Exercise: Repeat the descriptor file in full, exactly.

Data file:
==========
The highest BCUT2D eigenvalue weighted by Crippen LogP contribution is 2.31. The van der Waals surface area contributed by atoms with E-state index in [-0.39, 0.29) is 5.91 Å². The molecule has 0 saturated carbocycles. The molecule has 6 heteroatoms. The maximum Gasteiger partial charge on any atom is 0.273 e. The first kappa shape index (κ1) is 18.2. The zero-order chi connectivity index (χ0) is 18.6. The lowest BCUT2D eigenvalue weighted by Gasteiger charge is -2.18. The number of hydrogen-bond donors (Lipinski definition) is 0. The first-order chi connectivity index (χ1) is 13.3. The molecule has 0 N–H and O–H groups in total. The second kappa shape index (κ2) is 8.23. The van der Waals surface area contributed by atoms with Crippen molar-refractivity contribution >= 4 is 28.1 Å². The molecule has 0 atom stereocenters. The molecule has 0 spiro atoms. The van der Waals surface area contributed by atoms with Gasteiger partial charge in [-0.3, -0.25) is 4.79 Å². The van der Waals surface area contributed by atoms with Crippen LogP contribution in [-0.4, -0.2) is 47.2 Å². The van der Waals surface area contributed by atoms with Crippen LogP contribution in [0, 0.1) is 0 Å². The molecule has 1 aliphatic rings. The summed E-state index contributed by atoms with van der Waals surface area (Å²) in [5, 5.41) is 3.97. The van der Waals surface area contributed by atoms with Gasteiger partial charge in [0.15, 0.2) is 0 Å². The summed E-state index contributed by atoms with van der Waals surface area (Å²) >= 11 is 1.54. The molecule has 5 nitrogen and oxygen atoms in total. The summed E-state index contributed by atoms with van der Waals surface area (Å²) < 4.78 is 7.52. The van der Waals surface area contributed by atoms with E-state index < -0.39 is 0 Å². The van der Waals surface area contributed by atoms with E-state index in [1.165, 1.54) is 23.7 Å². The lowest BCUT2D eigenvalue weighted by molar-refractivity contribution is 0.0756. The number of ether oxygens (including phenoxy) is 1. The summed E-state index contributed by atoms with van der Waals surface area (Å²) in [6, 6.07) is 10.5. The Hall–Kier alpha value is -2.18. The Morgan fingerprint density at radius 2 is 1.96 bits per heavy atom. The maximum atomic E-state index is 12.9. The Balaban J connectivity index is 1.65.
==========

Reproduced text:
The highest BCUT2D eigenvalue weighted by Crippen LogP contribution is 2.31. The van der Waals surface area contributed by atoms with E-state index in [-0.39, 0.29) is 5.91 Å². The molecule has 0 saturated carbocycles. The molecule has 6 heteroatoms. The maximum Gasteiger partial charge on any atom is 0.273 e. The first kappa shape index (κ1) is 18.2. The zero-order chi connectivity index (χ0) is 18.6. The lowest BCUT2D eigenvalue weighted by Gasteiger charge is -2.18. The number of hydrogen-bond donors (Lipinski definition) is 0. The first-order chi connectivity index (χ1) is 13.3. The molecule has 0 N–H and O–H groups in total. The second kappa shape index (κ2) is 8.23. The van der Waals surface area contributed by atoms with Crippen molar-refractivity contribution >= 4 is 28.1 Å². The molecule has 0 atom stereocenters. The molecule has 0 spiro atoms. The van der Waals surface area contributed by atoms with Gasteiger partial charge in [-0.3, -0.25) is 4.79 Å². The van der Waals surface area contributed by atoms with Crippen LogP contribution in [-0.4, -0.2) is 47.2 Å². The van der Waals surface area contributed by atoms with Crippen LogP contribution in [0, 0.1) is 0 Å². The molecule has 1 aliphatic rings. The summed E-state index contributed by atoms with van der Waals surface area (Å²) in [5, 5.41) is 3.97. The van der Waals surface area contributed by atoms with Gasteiger partial charge in [0.15, 0.2) is 0 Å². The summed E-state index contributed by atoms with van der Waals surface area (Å²) >= 11 is 1.54. The molecule has 5 nitrogen and oxygen atoms in total. The summed E-state index contributed by atoms with van der Waals surface area (Å²) < 4.78 is 7.52. The van der Waals surface area contributed by atoms with E-state index < -0.39 is 0 Å². The van der Waals surface area contributed by atoms with E-state index in [1.165, 1.54) is 23.7 Å². The lowest BCUT2D eigenvalue weighted by molar-refractivity contribution is 0.0756. The number of ether oxygens (including phenoxy) is 1. The summed E-state index contributed by atoms with van der Waals surface area (Å²) in [6, 6.07) is 10.5. The Hall–Kier alpha value is -2.18. The Morgan fingerprint density at radius 2 is 1.96 bits per heavy atom. The maximum atomic E-state index is 12.9. The Balaban J connectivity index is 1.65.